Right up there with an aversion to water is the aversion to a comb and brush. Many kids learn to hate having their hair brushed or washed as toddlers, and some do not outgrow it. Daily brushing removes dead hair and skin cells, and distributes oil from the scalp down the hair shaft. Regular daily brushing also keeps hair from getting unruly and tangled.
Culturally, Americans tend to be obsessed with daily hair washing. However, this is excessive and unnecessary for most children. Washing a child's hair too often can lead to dryness, itchy scalp, and hair loss (overwashing strips natural, protective oils from the hair). By teaching your child to brush her hair daily, you will not need to wash it more than once a week.
When you shampoo your child's hair, use mild products that are made specifically for kids. Many products contain detangling agents to help keep the hair shaft smooth, which makes combing and brushing afterward much more tolerable. Kids with extremely curly hair need extra conditioning to prevent breakage. Light oils, like coconut or sweet almond oil, can be applied to dry, extra curly hair once or twice a week to keep it under control. Active kids who are outdoors or who sweat a lot may need to wash their hair more frequently. This is particularly true for kids nearing puberty, when hair has a tendency to be oilier and attract more dirt.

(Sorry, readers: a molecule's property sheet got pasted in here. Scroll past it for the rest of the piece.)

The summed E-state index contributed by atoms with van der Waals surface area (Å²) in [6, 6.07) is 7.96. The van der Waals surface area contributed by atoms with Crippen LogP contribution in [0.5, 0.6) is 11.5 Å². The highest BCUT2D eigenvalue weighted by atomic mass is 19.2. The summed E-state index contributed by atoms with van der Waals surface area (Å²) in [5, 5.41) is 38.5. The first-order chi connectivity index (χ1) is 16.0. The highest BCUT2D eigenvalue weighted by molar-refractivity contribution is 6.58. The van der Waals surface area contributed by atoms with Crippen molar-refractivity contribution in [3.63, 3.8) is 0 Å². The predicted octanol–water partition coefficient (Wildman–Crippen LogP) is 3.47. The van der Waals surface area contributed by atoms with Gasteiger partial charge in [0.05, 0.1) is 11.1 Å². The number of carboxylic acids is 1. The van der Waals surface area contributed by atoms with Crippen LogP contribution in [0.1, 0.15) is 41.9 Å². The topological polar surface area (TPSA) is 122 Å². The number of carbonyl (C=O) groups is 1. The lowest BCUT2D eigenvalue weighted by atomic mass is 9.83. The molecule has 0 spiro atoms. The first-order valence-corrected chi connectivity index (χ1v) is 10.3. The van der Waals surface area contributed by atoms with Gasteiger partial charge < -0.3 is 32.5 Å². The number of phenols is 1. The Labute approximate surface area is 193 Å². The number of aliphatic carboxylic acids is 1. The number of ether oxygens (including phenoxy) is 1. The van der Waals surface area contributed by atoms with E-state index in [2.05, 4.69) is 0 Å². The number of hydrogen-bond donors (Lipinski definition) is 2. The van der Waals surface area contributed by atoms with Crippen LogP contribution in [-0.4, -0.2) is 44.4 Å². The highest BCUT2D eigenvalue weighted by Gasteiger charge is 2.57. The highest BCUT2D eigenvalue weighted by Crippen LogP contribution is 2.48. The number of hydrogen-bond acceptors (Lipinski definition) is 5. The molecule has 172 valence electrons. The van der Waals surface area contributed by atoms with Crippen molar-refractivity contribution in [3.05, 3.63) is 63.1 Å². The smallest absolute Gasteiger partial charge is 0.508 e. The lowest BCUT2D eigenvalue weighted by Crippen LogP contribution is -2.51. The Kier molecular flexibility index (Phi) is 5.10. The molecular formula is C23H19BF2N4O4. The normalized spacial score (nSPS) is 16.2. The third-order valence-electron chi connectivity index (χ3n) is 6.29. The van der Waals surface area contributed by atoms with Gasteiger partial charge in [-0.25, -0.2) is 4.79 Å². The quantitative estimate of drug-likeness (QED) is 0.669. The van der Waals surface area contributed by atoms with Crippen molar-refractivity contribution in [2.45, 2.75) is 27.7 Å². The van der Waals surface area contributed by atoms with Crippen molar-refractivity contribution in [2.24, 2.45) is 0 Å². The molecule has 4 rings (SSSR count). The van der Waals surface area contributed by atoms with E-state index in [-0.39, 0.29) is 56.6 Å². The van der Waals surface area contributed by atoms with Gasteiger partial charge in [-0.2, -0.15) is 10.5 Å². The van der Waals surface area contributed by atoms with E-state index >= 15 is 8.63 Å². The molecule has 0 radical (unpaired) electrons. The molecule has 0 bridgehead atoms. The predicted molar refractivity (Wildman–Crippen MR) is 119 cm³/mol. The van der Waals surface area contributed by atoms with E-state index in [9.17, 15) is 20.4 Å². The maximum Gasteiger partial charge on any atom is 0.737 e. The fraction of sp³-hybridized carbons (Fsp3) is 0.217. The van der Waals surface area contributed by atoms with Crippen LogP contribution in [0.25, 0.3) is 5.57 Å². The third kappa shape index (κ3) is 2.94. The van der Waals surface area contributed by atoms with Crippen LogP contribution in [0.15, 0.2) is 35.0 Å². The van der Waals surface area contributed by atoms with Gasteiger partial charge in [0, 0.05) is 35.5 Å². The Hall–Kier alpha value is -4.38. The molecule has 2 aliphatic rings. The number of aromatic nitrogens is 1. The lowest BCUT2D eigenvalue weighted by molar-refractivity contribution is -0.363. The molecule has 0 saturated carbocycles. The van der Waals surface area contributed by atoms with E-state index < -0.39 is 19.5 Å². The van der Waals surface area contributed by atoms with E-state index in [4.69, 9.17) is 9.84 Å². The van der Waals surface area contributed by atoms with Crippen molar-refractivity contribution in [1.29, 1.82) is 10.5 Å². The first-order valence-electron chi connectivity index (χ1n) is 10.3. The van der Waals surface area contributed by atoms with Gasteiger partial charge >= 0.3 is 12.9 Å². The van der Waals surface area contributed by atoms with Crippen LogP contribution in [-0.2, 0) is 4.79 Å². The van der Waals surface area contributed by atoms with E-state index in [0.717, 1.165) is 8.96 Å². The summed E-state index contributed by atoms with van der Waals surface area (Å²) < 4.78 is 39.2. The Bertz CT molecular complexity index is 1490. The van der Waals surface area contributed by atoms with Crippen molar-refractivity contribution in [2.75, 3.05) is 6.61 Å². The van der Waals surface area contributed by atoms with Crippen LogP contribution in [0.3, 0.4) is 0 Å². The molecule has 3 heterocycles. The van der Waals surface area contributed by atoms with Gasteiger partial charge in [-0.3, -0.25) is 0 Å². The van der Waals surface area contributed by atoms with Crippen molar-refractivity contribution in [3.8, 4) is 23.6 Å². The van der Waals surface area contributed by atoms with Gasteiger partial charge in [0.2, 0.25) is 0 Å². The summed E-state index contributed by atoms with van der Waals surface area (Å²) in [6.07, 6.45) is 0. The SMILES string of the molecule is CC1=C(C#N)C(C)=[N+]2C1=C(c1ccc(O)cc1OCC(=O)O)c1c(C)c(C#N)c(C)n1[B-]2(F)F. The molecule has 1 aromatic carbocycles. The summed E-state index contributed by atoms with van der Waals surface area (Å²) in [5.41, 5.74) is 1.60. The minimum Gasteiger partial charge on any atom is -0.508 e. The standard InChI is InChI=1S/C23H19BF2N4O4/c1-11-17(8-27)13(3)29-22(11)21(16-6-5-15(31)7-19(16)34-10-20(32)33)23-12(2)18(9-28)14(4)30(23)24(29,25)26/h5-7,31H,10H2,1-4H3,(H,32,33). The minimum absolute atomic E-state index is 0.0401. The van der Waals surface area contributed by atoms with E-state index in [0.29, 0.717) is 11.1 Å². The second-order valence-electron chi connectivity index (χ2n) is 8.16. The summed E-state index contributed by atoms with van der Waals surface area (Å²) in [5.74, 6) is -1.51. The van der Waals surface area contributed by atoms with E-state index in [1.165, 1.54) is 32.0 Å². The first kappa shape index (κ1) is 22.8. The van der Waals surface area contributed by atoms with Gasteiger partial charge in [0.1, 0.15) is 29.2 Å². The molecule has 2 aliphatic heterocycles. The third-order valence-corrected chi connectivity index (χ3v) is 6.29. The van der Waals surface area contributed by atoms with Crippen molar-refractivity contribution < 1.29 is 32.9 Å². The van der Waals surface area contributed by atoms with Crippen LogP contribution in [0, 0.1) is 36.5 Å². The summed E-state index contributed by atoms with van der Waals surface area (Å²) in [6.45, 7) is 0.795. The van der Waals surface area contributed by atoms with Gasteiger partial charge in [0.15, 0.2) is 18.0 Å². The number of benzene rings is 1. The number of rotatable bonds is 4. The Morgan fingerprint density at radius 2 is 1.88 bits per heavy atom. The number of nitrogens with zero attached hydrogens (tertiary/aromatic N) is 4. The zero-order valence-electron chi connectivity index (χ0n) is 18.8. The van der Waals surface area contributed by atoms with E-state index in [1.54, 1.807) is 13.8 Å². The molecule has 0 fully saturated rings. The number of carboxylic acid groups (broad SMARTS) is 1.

Finally, haircuts and trimming should be done on a regular basis, say every four to six weeks, to help prevent split ends. Even girls with longer hair should have the ends trimmed regularly.
The Facts About Head Lice
Contrary to popular belief, head lice are not caused by poor hygiene. Head lice are spread when kids share things like brushes, combs, and hats. Typical outbreaks of head lice occur in school and at summer camp where these items tend to be shared.
Discourage your kids from sharing combs, brushes, barrettes, headbands, and hats with their friends, and make sure you wash favorite hats as often as you can. Combs and brushes should also be washed in warm soapy water regularly.
Make a point to check your child's head for head lice, which appear as white nits attached to the hair shaft. They may look like dandruff, but they can't be removed by combing or brushing. If you suspect your child has head lice, check in with your pediatrician or local pharmacist, who can recommend over-the-counter treatment options.